Everyone knows the importance of sun protection, so I will not repeat it all over again. What some might not know is what exactly happens to your skin when you walk away from the beach with that beautiful suntan. Perhaps in the short term, it makes you look good, but that golden color is not all you're getting. What appears as “attractive tanned skin” is actually the result of injury to the skin. Essentially it is damage to DNA that causes the tanning response, in other words tanning doesn't begin until some damage has already happened1. This leads to the conclusion that there really is no “safe” suntan….
The major source of the damaging effects of sunlight comes from ultraviolet (UV) rays: UVB and UVA. They have different wavelengths which penetrate to different depths of the epidermis and dermis. Also, they have different biological consequences, such as cellular damage and mutation, including DNA degradation, suppression of the skin's immune system, etc. When UV rays strike the skin and are absorbed by molecules of DNA, proteins, lipids, and water. The absorption of UV rays is ultimately responsible for UV-induced damage. The molecular mechanism of photo aging is a complex process in which UV radiation leads to the damage of key structural proteins, lipids and DNA. Cumulative assault causes the cells to become dysfunctional, and eventually the skin loses the ability to repair itself. In the worst cases, these dysfunctional cells can become cancerous. Also, the resulting damage affects the numerous processes that impair normal activity of the skin cells, such as melanocytes (pigment producing cells), fibroblasts (cell that secretes the proteins that form collagen and elastic fibers), and endothelial cells (cells that line the interior surface of blood vessels). Ultimately, chronic sun exposure will result in thinner skin. The skin's natural ability to slough off dead layers slows down, which makes it feel and look rough, irregular pigmentation increases, and the blood vessels becomes dilated and more prominent, giving the skin a mottled, reddish appearance.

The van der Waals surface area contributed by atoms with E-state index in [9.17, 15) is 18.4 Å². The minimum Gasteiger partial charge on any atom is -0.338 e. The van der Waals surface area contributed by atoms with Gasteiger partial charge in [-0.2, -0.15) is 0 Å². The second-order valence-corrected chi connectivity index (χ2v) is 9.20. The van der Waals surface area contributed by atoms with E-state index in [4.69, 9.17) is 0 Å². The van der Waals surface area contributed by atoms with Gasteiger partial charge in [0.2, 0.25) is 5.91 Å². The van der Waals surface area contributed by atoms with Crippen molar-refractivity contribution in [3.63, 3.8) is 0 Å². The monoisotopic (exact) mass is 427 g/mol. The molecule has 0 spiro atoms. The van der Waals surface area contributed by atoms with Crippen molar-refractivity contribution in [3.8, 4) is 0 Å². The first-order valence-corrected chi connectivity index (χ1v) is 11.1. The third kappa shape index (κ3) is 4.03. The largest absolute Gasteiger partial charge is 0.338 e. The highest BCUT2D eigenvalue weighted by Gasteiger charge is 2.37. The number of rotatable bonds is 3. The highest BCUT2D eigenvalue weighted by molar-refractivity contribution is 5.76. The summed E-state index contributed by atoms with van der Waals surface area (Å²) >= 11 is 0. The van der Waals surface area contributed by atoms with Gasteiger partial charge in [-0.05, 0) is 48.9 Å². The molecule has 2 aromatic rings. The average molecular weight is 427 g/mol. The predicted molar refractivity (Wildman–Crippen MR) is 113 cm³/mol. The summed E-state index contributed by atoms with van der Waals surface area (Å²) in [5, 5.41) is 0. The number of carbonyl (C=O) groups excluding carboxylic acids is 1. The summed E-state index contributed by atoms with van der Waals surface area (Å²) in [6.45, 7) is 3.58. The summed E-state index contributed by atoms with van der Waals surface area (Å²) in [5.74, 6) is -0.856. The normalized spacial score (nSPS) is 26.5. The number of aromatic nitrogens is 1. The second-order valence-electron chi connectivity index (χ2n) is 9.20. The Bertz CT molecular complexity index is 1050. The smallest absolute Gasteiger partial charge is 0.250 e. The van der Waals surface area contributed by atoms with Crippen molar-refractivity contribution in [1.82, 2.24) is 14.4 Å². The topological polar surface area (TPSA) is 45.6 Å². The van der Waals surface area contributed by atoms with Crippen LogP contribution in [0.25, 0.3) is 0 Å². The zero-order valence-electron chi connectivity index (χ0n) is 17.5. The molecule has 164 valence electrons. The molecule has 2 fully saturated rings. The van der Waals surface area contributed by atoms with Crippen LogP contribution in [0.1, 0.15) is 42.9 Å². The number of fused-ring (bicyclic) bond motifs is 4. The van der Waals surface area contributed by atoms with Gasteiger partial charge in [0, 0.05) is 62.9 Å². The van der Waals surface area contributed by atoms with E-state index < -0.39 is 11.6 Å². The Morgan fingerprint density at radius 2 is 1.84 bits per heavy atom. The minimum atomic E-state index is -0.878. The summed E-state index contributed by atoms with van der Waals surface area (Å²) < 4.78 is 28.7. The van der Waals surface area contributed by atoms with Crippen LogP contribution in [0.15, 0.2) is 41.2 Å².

During a summer day, approximately 3.5% of the UV radiation reaching the earth’s surface is UVB, while approximately 96.5% is UVA. Because of its longer wave-length, UVA has an ability to penetrate deeply into the skin, substantially contributing to chronic sun damage.
An interesting study was published in “Clinical Intervention Aging” journal in 20102. The study demonstrated asymmetrical skin aging between window-exposed side of the face and the non-window-exposed side. Although, the effect of UV radiation is now well recognized, most people are not yet familiar with indirect sun exposure. While UVB radiation is absorbed almost entirely by ordinary glass, at least 50% of UVA passes through the glass. The subjects who participated in this study, spent a great part of their life with one side of their face being overexposed to the sun through a window over a long period of time due to their occupation. The results were evident: the clinical scores for wrinkles on the cheek, wrinkles under the eyes, crow’s feet number and laxity wrinkles, and skin roughness were significantly higher on the window-exposed side than on the non-window exposed side. The study provides not only strong evidence of damaging contribution of UVA to the aging process, but also the need for daily sun protection against indirect, non-deliberate UVA exposure indoors, as well as outside.
Recently I had my own “sun-damage discovery” when I had my photograph taken with VISIA® facial imaging system. It shows the skin damage beneath the surface of the skin that is not detectable by visual examination alone. Here it is to the right.
After seeing the subsurface of my own skin, which I considered to be in reasonably good shape, I became even more committed to my sunblock. Did I say earlier I won’t bother repeating the importance of sun protection… I lied.
1. Tanning beds, skin cancer, and vitamin D: an examination of the scientific evidence and public health implications”. Woo DK, Eide MJ; Dermatol Ther. 2010;23(1):61–71
2. Assessment of cumulative exposure to UVA through the study of asymmetrical facial skin aging. Mac-Mary S, Sainthillier JM, Jeudy A, Sladen C, Williams C, Bell M, Humbert P. Clinical Intervention Aging. 2010 Sep 23;5:277-84.